I wasn’t very fond of the 70-200mm in 2013, but it really came to life over the 7 weeks I spent in Namibia this year. All of a sudden I could explore a lot of potential that I had seen previously, but was unable to reach with a 24-70mm. The main aspect of this is the scale of Namibia’s desert landscapes. A long lens just does a ten times better job of revealing how big things are. Unfortunately it is not as easy as just taking what you are familiar with and switching the wide-angle for a long lens. There were many new lessons to be learned and I found that many opportunities came and went in the blink of an eye as the light moved across the landscape.


The Dunes of Sossusvlei

The first and most obvious are the dune spines of the Tsauchab Dune valley, where even the 200mm often fell short. As I’ve mentioned in other articles, there’s something in the human psyche that bluntly refuses to believe that a heap of sand can be that high. Photograph it with a wide-angle lens and it looks like it might be 20 meters high. When the light is just right and you can find the right subject below the dune, the scale of these sand mountains just jumps out of the frame at 200mm. In the shot below they seem to almost climb to the clouds.

There are so many great shots at Sossusvlei, but if you’re thinking wide then you’ll never even see half of them. When the sun is relatively low, it creates a deep black shadow on the Eastern side of the dunes and a vibrant orange on the other side. If you choose the right trees and isolate them with a long lens, the result can be spectacular. I tried to photograph these dune spines with my 24-70mm in 2012 and the results were deleted from my archives without much hesitation.

Just How Big is Big Daddy?

Big Daddy is the dune at the Southern end of Deadvlei and it climbs to a mind-boggling 1000ft. Attempting to give scale to Big Daddy is a task that very few have succeeded at. It isn’t really possible to do it in a shot with one of the iconic trees, as one can’t get far enough from the trees and thus they will always look too large in relation to the dune. This doesn’t mean that one should opt for the wide lens in Deadvlei. If you look to the Southern corner right below Big Daddy, there is an amazing spectacle that unfolds on the right mornings. On hazy days, a giant beam of light shines in below the dark backdrop as the sun climbs in the East. On very windy days this light won’t be visible in the clear air, but if you watch closely as sand gets blown into this light you will witness something amazing.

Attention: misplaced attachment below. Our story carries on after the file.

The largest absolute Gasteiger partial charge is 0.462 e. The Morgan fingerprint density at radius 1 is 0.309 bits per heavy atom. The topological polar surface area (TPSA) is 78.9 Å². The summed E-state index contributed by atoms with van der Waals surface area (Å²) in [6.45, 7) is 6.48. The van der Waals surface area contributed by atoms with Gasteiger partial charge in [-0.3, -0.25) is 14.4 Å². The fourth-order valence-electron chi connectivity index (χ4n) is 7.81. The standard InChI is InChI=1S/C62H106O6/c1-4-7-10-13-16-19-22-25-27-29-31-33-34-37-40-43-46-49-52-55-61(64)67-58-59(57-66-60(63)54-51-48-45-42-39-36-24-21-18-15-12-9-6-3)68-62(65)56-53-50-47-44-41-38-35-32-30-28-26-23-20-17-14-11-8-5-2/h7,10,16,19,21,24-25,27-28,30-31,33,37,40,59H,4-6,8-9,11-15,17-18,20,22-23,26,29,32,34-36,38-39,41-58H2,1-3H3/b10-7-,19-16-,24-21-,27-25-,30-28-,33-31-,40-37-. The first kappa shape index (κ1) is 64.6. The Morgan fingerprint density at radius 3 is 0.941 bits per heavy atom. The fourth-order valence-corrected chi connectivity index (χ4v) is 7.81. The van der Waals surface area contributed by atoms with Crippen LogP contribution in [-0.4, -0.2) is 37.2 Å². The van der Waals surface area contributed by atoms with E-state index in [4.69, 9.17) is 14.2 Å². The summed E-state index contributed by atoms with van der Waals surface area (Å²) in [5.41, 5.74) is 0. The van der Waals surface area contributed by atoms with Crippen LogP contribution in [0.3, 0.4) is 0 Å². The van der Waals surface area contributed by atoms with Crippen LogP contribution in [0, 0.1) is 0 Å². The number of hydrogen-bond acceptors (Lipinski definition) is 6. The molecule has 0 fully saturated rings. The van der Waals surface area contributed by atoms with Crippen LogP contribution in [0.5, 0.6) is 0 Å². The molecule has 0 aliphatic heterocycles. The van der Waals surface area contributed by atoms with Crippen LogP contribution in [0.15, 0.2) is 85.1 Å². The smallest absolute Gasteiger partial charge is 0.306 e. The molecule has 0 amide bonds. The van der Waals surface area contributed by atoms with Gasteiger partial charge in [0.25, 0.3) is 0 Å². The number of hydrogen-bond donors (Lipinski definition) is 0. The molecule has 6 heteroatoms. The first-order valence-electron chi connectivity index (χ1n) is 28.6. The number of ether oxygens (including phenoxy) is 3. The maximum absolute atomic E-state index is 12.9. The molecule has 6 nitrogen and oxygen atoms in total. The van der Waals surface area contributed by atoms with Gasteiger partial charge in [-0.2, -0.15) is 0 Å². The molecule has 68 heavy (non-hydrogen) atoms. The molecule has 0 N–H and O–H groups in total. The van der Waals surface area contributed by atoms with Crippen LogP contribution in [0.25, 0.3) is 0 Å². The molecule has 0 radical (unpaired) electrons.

The fittest and bravest of tourists visiting Sossusvlei climb to the peak of Big Daddy at sunrise. After enjoying the view, they run down and then walk back across the deceptively large Deadvlei pan. This finally presented me with an opportunity to show just how large Big Daddy is. It may not be the most interesting photo, especially not viewed so small on the Internet. It is however the only photo I’ve ever seen that does the scale of Big Daddy justice.

If you’re shooting these things with a wide-angle lens, you will end up with a load of useless shots. If you visit Namibia with a wide-angle state of mind, then you will miss all these opportunities.

The Dune Streets  

There’s a certain combination of elements that is just undoubtedly unique to the Namib Rand. The dune streets lined with grass, dotted with beautiful acacia trees, all against a mountainous backdrop. Its one of those landscapes that no matter how hard you try, you just fall short of capturing the grandeur and unique feel of the landscape. Turns out that my mistake was once again my choice of lens. I spent 11 days in the Namib Rand and over the course of my stay I got to know the landscape through the long lens. I had to learn how the elements combined at different times of the day. It wasn’t easy finding a functional combination of elements as the trees can often be too cluttered, but on the last day my efforts were rewarded. I have images of these dunes with double rainbows in the sky and these telephoto shots can’t compete with those wide-angle shots when it comes to internet popularity. I do however feel that the telephoto images do better justice to the feel of the landscape.

Kokerboomkloof/ Quiver Tree Valley

This narrow, deep and steep valley in the Richtersveld is an absolute treasure chest of photographic opportunity. While it’s undeniable highlight is the little tree on top of the rock hill, the valley is dotted with Quiver Trees that just beg to be photographed with a long lens. I didn’t realize it when I visited in 2010, because I had no experience with a long lens. Driving into the valley this year, I couldn’t wait to go exploring with the 70-200mm. The shot below was a momentary spot of luck. As I was walking around I saw that there was a slight shadow behind the Quiver Tree that would make it stand out against it’s backdrop. As I set up the shot I noticed that the shadow was gaining height rapidly and that the tree wouldn’t be in light much longer.  When the shadow was near the bottom of the tree I got my shot and about 15 seconds later the shot had disappeared. I would never even have noticed this opportunity if I were in a wide-angle state of mind.